"Wuli ta has wugnul” (good thoughts of the past)
St Croix Island 2004
red cedar, 90,000 red trade beads, natural fibre
The year 2004 marked the 400th anniversary of the first attempt at permanent French settlement in Acadie. On June 26, 2004, events were held at Parks Canada’s Saint Croix Island International Historic Site at Bayside New Brunswick to commemorate this event.
This site was developed in 1994 by Parks Canada to convey the complexity and the scope of its history and heritage. The facilities there induced visitors to explore the site which offers a panoramic view of Saint Croix Island. Our sculpture was unveiled during the celebrations to mark the courage and the determination of the French people and the Meeting of Two Worlds - between the French and the Wabanaki First Nations. The objectives of the project organizers was to celebrate the heritage of Ste–Croix Island International Historic Site by recognizing the important role this island played in the founding of Acadie and Canada, by commemorating the legacy of the French and Aboriginal people to this nation and marking 400 Years of French Presence in North America.
We approached the Commemorative Triptych Project for the Island of St. Croix from a prospectus that focused on the encounter of the Maliseet People with the Acadian Peoples in the 1600’s. We viewed their interaction as one that proved itself to be of a friendly nature developing into an active trading partnership. Thus the sculpture acts as a beacon between the two cultures and represents aspects of friendship, migration and transportation as well as trade.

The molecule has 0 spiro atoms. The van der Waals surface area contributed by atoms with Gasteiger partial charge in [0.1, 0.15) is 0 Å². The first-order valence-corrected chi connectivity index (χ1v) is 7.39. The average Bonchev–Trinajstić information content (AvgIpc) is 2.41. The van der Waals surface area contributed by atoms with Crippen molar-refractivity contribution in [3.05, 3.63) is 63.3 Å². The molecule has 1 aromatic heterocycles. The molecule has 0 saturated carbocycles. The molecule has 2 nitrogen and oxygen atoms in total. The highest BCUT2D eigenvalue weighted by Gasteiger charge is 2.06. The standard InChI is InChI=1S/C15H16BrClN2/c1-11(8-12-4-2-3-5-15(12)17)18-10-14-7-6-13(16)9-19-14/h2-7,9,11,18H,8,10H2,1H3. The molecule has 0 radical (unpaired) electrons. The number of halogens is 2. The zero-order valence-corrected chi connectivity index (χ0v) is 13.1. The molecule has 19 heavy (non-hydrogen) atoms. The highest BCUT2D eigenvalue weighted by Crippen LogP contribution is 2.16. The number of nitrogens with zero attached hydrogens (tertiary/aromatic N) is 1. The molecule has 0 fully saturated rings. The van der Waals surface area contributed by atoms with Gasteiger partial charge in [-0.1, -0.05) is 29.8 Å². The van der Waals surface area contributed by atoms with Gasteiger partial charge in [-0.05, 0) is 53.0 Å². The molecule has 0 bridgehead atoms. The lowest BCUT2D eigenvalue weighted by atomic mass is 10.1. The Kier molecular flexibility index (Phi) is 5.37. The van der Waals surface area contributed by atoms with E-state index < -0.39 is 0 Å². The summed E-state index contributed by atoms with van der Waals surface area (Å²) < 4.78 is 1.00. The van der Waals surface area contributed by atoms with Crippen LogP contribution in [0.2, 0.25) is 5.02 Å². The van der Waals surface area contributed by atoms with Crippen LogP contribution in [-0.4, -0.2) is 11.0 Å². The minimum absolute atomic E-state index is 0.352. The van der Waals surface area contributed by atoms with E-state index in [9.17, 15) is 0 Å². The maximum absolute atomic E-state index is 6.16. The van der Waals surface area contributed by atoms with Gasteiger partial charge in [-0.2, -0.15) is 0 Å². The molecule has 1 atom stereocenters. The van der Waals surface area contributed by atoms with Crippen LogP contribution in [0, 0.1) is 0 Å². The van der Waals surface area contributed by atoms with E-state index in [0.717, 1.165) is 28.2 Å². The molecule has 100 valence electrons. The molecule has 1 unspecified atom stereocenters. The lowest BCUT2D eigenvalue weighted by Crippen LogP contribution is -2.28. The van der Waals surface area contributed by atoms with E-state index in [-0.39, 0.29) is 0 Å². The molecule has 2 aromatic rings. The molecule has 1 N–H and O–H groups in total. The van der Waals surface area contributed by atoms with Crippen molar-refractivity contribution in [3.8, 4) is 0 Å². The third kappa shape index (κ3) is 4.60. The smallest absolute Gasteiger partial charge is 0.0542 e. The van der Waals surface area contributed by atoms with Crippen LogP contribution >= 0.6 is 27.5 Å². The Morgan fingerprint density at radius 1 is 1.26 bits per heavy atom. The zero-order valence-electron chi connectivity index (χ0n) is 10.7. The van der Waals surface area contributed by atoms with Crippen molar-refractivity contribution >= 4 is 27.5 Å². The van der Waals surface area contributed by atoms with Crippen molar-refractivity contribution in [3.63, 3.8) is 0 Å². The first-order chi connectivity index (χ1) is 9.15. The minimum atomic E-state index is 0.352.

In the construction of this sculpture, we considered both material and design as significant representations of this meeting. The shape is an emergence of two relevant forms; 1) that of the bottom portion of a canoe paddle used by the Aboriginal Peoples in Eastern Canada and 2) is the shape of the Acadian ships’ structure as seen from an overhead perspective. Both forms are strongly nautical in sensibility and suggest migration and transportation that were preoccupations of both cultures. Incised on the front and back faces of the sculpture is a pattern using the iconography of the double–curve motif; an open curved form meaning both peace and friendship. This pattern is filled with 90,000 red trade beads. 90,000 pounds represents the cost of the first expedition to settle St. Croix and glass beads were trading units between the two peoples. It was our intention to create a work that is both beautiful and representative of the Acadian / Indigenous exchange.
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